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Deed of Settlement signed with Te Ākitai Waiohua - Andrew Little

Fuseworks Media
Fuseworks Media

Deed of Settlement signed with Te Ākitai Waiohua

A Deed of Settlement has been signed between Te Ākitai Waiohua and the Crown, Minister for Treaty of Waitangi Negotiations Andrew Little announced today.

"This is a significant milestone in resolving the long-standing grievances and historical Treaty of Waitangi claims of Te Ākitai Waiohua," Andrew Little said.

"The signing of the Deed of Settlement marks the end of these long negotiations and the start of a new relationship based on co-operation and partnership between Te Ākitai and the Crown."

The Deed of Settlement includes acknowledgements and a Crown apology for the historical Crown acts or omissions that breached Te Tiriti o Waitangi, or caused prejudice to Te Ākitai Waiohua. These include, among other things, the confiscation of land, Crown purchasing, the impact of native land laws, and the Crown’s failure to ensure that Te Ākitai Waiohua retained sufficient lands for their present and future needs.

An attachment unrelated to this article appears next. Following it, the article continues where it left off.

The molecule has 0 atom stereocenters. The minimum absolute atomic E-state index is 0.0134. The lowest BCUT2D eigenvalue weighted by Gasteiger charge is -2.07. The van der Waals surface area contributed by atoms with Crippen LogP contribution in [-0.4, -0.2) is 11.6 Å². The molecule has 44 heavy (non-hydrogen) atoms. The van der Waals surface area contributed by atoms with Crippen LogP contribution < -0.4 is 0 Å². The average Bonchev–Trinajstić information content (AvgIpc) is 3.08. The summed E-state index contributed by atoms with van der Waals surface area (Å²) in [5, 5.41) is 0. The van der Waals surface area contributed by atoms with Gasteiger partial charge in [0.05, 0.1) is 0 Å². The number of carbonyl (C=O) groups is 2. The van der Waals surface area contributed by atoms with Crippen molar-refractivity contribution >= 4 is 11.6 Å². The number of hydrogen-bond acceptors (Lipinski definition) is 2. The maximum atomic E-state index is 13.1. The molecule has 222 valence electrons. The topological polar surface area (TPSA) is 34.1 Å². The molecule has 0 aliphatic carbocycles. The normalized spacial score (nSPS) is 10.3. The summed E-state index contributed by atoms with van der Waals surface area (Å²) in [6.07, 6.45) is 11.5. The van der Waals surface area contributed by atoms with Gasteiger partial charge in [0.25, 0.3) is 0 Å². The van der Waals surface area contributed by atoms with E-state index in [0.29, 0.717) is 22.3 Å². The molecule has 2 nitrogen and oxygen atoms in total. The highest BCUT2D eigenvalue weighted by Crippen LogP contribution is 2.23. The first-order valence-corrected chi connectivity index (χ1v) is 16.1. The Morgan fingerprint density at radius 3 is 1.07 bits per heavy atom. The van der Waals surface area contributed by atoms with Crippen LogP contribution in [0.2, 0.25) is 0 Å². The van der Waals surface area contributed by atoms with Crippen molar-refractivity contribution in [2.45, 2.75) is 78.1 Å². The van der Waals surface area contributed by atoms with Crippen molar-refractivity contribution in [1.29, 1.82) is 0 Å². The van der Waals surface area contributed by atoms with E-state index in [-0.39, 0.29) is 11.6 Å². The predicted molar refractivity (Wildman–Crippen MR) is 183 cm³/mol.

The redress package includes the return of seven sites of cultural significance, financial and commercial redress valued at $9.7 million, and a wide range of other commercial, cultural and relationship redress.

"While no redress can fully compensate for the Crown’s past injustices against Te Ākitai Waiohua, the redress in this settlement will provide a foundation for Te Ākitai Waiohua that I hope will benefit their future generations," Andrew Little said.

Due to COVID-19 alert level restrictions, the Crown apology will be delivered to Te Ākitai Waiohua at a date when both parties can gather together in person.

Te Ākitai Waiohua is located in Māngere and the wider South Auckland area and has approximately 1,000 members according to the 2013 Census.

Te Ākitai Waiohua are a beneficiary of the Waikato Raupatu Claims Settlement Act 1995, the Waikato-Tainui Raupatu Claims (Waikato River) Settlement Act 2010, and are also a party to the Ngā Mana Whenua o Tāmaki Makaurau Collective Redress Act 2014.

Te Ākitai Waiohua began negotiations with the Crown in 2011 and an agreement in principle was signed in 2016.

A copy of the Deed of Settlement is available at

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